Middle East

Middle East/North Africa

The Misery of the Brotherhood, the Misery of Egypt, the Misery of Us All

Egyptians mourn the death of Muslim Brotherhood leader Mustafa Mashhour
Mourners carry the coffin of the leader of Egypt's banned Muslim Brotherhood, Mustafa Mashhour, during his Nov. 15 funeral in Cairo. Mashhour died the day before, at the age of 83 (Photo: Khaled Desuki/AFP).   

The Muslim Brotherhood is the oldest Islamist group in the Arab world and is widely regarded as the biggest opposition group in Egypt today, though the authorities continue to ban it. The government says the Brotherhood offers tacit support for the militant groups that launched a campaign in the 1990s to bring down Hosni Mubarak's government; many political observers suspect the government simply fears that, in free elections, the Brotherhood’s populist religious slogans would prove too popular. But experts also criticize the Brotherhood for doing next to nothing to challenge the government's anti-democratic impulses by reshaping the group’s platform along the lines of Turkey’s ruling Islamist Justice and Development Party, and thereby making it more difficult for the Egyptian government to continue to cast the Brotherhood as a radical fundamentalist group. In fact, many analysts say Egyptian political reform depends on the Brotherhood’s reform, which would force the government to acknowledge its presence and open up democratic politics in line with other countries in the region where Islamists have become part of the system, such as Turkey, Morocco, Jordan, Kuwait, and Bahrain. Unfortunately, though, much of the debate between the Brotherhood and the state revolves around arguments over the era of political violence in the 1940s and 1950s, when the British left Egypt and a military regime took over. The Egyptian government says the Brotherhood began a history of violence at that time.

Last month, the Brotherhood's octogenarian spokesman Maamoun al-Hodeiby took over after the Nov. 14 death of the Brotherhood’s “supreme guide,” 83-year-old Mustafa Mashhour. Al-Hodeiby's father was Hassan al-Hodeiby, the second leader of the Brotherhood, who succeeded its charismatic founder Hassan al-Banna. Banna founded the group in the Suez Canal town of Ismailiya in 1928 with the aim of reinvigorating the Arab and Islamic world in the face of Western colonialism and its secularizing politics. Modern Islamic militancy began as an offshoot of the Brotherhood in the 1960s, but today the Brotherhood has also produced a moderate splinter group in the form of the Wasat (centrist) Party—led by popular middle-aged Brotherhood figures who broke away in the mid-1990s, complaining that Hodeiby and Mashhour were incapable of adapting the organization to changed realities. The Egyptian government has likewise refused to recognize Wasat or license it to run in elections.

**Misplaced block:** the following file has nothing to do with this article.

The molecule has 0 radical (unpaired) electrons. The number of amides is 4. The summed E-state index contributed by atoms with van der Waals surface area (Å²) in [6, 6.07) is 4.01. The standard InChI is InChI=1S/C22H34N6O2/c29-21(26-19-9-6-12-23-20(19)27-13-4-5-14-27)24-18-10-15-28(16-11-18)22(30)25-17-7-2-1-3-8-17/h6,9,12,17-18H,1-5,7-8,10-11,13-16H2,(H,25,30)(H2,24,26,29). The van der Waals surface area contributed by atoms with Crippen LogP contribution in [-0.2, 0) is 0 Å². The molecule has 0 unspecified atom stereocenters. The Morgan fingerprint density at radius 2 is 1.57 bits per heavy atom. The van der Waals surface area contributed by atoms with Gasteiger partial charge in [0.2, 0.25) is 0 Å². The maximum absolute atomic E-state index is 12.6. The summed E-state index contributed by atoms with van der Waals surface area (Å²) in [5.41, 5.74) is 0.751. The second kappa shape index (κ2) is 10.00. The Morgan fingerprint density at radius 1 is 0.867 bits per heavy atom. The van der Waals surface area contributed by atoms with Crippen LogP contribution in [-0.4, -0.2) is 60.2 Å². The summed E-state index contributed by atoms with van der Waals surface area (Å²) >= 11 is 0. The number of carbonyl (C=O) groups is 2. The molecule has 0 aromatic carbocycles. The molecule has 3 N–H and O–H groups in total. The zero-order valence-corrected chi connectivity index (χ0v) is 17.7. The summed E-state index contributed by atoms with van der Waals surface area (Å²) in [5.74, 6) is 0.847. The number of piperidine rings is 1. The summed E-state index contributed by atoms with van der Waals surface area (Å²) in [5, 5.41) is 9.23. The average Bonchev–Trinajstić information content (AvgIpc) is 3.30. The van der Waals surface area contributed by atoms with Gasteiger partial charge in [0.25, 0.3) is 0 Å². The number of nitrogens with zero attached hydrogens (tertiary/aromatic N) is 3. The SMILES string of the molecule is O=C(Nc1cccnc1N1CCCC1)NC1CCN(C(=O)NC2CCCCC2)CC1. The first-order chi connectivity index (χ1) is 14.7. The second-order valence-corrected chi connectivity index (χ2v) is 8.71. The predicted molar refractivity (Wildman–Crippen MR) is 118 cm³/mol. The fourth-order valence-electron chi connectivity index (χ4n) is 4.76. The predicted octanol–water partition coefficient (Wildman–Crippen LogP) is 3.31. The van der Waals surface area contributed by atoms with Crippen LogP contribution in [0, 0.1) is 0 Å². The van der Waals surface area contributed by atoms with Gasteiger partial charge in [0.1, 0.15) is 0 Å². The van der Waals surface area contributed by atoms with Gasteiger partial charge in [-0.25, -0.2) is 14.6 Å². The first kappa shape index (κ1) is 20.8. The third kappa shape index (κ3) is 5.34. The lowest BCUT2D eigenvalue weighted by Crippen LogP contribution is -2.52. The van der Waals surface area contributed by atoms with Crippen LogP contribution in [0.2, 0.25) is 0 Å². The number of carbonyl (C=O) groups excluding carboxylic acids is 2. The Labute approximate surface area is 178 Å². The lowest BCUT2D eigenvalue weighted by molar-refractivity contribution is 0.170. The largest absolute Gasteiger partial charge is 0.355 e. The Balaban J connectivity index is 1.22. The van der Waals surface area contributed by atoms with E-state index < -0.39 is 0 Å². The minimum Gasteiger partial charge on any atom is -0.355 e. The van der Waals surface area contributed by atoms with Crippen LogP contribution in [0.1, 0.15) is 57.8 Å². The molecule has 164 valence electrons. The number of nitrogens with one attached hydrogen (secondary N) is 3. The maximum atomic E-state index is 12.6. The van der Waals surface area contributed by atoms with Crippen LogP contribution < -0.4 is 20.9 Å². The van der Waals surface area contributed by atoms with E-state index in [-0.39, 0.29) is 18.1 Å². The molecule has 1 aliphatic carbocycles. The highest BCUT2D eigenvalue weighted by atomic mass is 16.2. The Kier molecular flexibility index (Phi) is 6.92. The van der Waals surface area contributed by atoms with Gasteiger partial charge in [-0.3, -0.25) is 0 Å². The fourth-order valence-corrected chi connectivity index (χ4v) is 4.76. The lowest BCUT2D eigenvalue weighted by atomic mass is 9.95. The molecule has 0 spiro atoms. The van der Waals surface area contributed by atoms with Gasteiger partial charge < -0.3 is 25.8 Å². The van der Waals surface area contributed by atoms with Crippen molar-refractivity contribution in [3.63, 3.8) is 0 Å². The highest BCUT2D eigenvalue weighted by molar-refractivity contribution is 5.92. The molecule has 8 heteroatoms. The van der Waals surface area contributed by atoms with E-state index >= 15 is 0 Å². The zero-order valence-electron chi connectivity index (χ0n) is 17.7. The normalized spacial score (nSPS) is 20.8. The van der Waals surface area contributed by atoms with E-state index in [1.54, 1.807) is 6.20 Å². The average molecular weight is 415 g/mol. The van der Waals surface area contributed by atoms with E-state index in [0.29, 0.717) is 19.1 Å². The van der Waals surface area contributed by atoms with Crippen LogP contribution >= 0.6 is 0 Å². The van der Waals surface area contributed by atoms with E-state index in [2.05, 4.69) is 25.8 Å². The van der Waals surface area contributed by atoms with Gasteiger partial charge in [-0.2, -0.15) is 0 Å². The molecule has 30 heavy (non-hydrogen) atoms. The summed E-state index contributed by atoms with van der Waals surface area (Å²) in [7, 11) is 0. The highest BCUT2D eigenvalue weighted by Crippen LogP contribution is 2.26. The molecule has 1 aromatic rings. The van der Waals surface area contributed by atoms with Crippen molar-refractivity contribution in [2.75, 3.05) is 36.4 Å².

Hazem Saghiyeh, writing for London’s Pan-Arab Al-Hayat, here looks at the state of the Muslim Brotherhood at this crucial moment in its history.—WPR

Maamoun al-Hodeiby won’t find it easy to prepare the Muslim Brotherhood for the future or to lead the party there. The violent groups, all the way up to [Al-Qaeda and Osama] bin Laden have given a new lease on life to the Brotherhood: They have made the Brotherhood define itself in relation to something contemporary. They have made them say: We are not a violent group. If it wasn’t for this, they would still be fighting their battles with [former Egyptian President Gamal] Abdel-Nasser, against Noqrashy Pasha [an Egyptian Prime Minister allegedly assassinated by members of the Muslim Brotherhood], and maybe even against the British military and missionary presence in Ismailiya [on the Suez Canal. Britain withdrew from the Suez Canal in 1956].

The Brotherhood, unlike the violent groups who stab people in the flesh, stabs only at dead bodies. They are faithful to the past. Their necks are craned backwards. They repeat the talk of the past and enter its battles. Its aged leadership are living symbols of their war with the pre-Islamic age of ignorance.